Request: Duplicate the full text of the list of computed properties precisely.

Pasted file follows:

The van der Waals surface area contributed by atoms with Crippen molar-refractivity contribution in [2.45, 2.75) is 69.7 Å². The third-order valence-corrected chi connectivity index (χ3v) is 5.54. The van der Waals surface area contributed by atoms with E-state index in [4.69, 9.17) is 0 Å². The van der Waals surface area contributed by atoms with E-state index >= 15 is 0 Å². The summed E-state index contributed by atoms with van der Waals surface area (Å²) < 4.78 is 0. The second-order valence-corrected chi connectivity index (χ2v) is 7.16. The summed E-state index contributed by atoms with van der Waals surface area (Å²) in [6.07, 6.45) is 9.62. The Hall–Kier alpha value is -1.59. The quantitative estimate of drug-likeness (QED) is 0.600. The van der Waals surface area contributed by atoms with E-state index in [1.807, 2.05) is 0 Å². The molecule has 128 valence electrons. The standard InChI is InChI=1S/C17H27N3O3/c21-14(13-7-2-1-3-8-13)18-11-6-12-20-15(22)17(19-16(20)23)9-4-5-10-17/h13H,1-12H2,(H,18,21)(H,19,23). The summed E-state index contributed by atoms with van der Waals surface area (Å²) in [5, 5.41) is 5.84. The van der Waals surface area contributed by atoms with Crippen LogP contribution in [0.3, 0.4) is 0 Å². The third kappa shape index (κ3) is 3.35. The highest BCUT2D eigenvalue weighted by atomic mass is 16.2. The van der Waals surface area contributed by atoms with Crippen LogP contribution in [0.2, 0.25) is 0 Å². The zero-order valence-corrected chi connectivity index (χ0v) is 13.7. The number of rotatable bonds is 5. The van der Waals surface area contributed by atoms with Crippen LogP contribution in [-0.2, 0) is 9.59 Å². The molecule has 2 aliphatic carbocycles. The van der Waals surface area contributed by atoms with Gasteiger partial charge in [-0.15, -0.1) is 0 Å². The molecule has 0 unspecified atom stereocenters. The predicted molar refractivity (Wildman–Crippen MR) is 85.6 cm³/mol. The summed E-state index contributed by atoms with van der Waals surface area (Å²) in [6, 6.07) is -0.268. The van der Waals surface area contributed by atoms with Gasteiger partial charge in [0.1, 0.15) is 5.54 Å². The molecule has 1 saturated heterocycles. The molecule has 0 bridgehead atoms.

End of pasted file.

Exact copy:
The van der Waals surface area contributed by atoms with Crippen molar-refractivity contribution in [2.45, 2.75) is 69.7 Å². The third-order valence-corrected chi connectivity index (χ3v) is 5.54. The van der Waals surface area contributed by atoms with E-state index in [4.69, 9.17) is 0 Å². The van der Waals surface area contributed by atoms with E-state index >= 15 is 0 Å². The summed E-state index contributed by atoms with van der Waals surface area (Å²) < 4.78 is 0. The second-order valence-corrected chi connectivity index (χ2v) is 7.16. The summed E-state index contributed by atoms with van der Waals surface area (Å²) in [6.07, 6.45) is 9.62. The Hall–Kier alpha value is -1.59. The quantitative estimate of drug-likeness (QED) is 0.600. The van der Waals surface area contributed by atoms with E-state index in [1.807, 2.05) is 0 Å². The molecule has 128 valence electrons. The standard InChI is InChI=1S/C17H27N3O3/c21-14(13-7-2-1-3-8-13)18-11-6-12-20-15(22)17(19-16(20)23)9-4-5-10-17/h13H,1-12H2,(H,18,21)(H,19,23). The summed E-state index contributed by atoms with van der Waals surface area (Å²) in [5, 5.41) is 5.84. The van der Waals surface area contributed by atoms with Crippen LogP contribution in [0.3, 0.4) is 0 Å². The third kappa shape index (κ3) is 3.35. The highest BCUT2D eigenvalue weighted by atomic mass is 16.2. The van der Waals surface area contributed by atoms with Crippen LogP contribution in [0.2, 0.25) is 0 Å². The zero-order valence-corrected chi connectivity index (χ0v) is 13.7. The number of rotatable bonds is 5. The van der Waals surface area contributed by atoms with Crippen LogP contribution in [-0.2, 0) is 9.59 Å². The molecule has 2 aliphatic carbocycles. The van der Waals surface area contributed by atoms with Gasteiger partial charge in [-0.15, -0.1) is 0 Å². The molecule has 0 unspecified atom stereocenters. The predicted molar refractivity (Wildman–Crippen MR) is 85.6 cm³/mol. The summed E-state index contributed by atoms with van der Waals surface area (Å²) in [6, 6.07) is -0.268. The van der Waals surface area contributed by atoms with Gasteiger partial charge in [0.1, 0.15) is 5.54 Å². The molecule has 1 saturated heterocycles. The molecule has 0 bridgehead atoms.